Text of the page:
Part of the inspiration for this program came from reading Richard Louv’s book, Last Child in the Woods, in which he discusses the growing detachment between children and nature. This program seeks to mitigate that disconnection. Whether creating art using natural materials taking an “alphabet” hike, catching tadpoles, detecting tracks in the mud, or studying a rotten log, campers utilize their senses and hone their ability to see and decipher nature’s offerings. In this sense, the natural world becomes the teacher and campers and staff alike are delighted, surprised and challenged as we connect with the world around us.
Inquiry Based Learning
Children have a natural curiosity and love asking questions as they engage with their surroundings. In our program children generate questions, make observations, speculate about the answers and then arrive at some conclusions. For instance, if the topic is decomposition the children generate some questions about the topic, look at different examples of the process, from a tree decaying to what occurs in a compost bin and then come up with some conclusions. Afterwards they may draw or write about something they discovered in the lesson and share their findings with the group. Through this process, children develop a greater respect and understanding of the world around them.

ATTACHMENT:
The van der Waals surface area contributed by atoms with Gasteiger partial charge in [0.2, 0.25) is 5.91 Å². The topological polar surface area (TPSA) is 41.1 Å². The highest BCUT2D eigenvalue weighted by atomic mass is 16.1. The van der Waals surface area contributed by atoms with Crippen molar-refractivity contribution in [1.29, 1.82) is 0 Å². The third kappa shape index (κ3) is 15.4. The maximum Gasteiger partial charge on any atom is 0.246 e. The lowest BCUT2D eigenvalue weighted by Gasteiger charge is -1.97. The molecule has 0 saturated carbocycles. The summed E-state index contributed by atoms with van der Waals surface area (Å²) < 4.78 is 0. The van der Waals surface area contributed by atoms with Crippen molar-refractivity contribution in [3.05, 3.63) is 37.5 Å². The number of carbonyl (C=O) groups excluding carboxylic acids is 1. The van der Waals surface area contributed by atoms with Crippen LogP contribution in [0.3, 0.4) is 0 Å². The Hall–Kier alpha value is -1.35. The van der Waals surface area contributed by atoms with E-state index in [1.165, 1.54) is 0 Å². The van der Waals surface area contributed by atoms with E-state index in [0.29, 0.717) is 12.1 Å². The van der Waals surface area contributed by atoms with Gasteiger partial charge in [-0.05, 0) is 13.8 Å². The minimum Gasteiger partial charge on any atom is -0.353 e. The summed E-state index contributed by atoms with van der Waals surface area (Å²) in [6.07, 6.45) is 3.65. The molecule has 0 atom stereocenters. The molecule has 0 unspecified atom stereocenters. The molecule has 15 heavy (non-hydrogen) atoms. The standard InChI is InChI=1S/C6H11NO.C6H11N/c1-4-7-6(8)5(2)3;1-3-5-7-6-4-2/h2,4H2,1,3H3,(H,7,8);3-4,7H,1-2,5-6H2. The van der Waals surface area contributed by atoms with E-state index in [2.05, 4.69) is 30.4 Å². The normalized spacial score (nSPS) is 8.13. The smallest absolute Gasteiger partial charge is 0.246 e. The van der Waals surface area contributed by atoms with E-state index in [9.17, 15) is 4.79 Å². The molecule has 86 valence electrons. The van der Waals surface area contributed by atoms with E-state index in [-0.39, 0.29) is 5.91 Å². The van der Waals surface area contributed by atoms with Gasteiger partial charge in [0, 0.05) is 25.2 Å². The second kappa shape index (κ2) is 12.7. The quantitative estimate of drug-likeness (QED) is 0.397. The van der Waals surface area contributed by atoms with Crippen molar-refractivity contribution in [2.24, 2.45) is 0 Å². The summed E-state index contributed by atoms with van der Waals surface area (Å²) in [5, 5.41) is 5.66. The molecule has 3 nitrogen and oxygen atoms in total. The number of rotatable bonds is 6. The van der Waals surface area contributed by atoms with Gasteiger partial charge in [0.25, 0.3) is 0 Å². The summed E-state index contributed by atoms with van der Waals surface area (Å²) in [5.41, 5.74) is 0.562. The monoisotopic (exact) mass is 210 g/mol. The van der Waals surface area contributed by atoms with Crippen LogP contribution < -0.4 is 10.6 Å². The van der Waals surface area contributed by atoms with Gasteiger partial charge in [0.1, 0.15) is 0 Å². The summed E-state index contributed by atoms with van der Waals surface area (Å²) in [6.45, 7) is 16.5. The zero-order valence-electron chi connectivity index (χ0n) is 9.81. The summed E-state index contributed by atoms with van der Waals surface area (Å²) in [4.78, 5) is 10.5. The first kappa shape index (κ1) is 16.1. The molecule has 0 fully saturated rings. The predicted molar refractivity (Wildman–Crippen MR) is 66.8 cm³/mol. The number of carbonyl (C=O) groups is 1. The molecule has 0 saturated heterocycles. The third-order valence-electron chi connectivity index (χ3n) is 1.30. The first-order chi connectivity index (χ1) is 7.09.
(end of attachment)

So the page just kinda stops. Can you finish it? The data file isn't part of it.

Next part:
Sample Day's Activities:
9:00 Group opening
9:10-10 How animals learn:
Clicker Training with Jen-Jen the donkey
10-11 Pine cone art
11-11:45 Obstacle course
12:30-1:30 Sunprint cards
1:30-2:00 What is decomposition?
2:00-2:30 Free time choice & snacks
2:30-2:50 Read aloud
2:50-3:00 Group closing
NOTE: Each day has an art, science and a group game component.
"We have had the kids attend camp...two years in a row. We enjoy listening to the kids talk about their day as they describe the animals they are helping with and learning about. They volunteer stories about the fun games they play. The best thing about this camp in this age of electronic devices, is the fact they are OUTDOORS!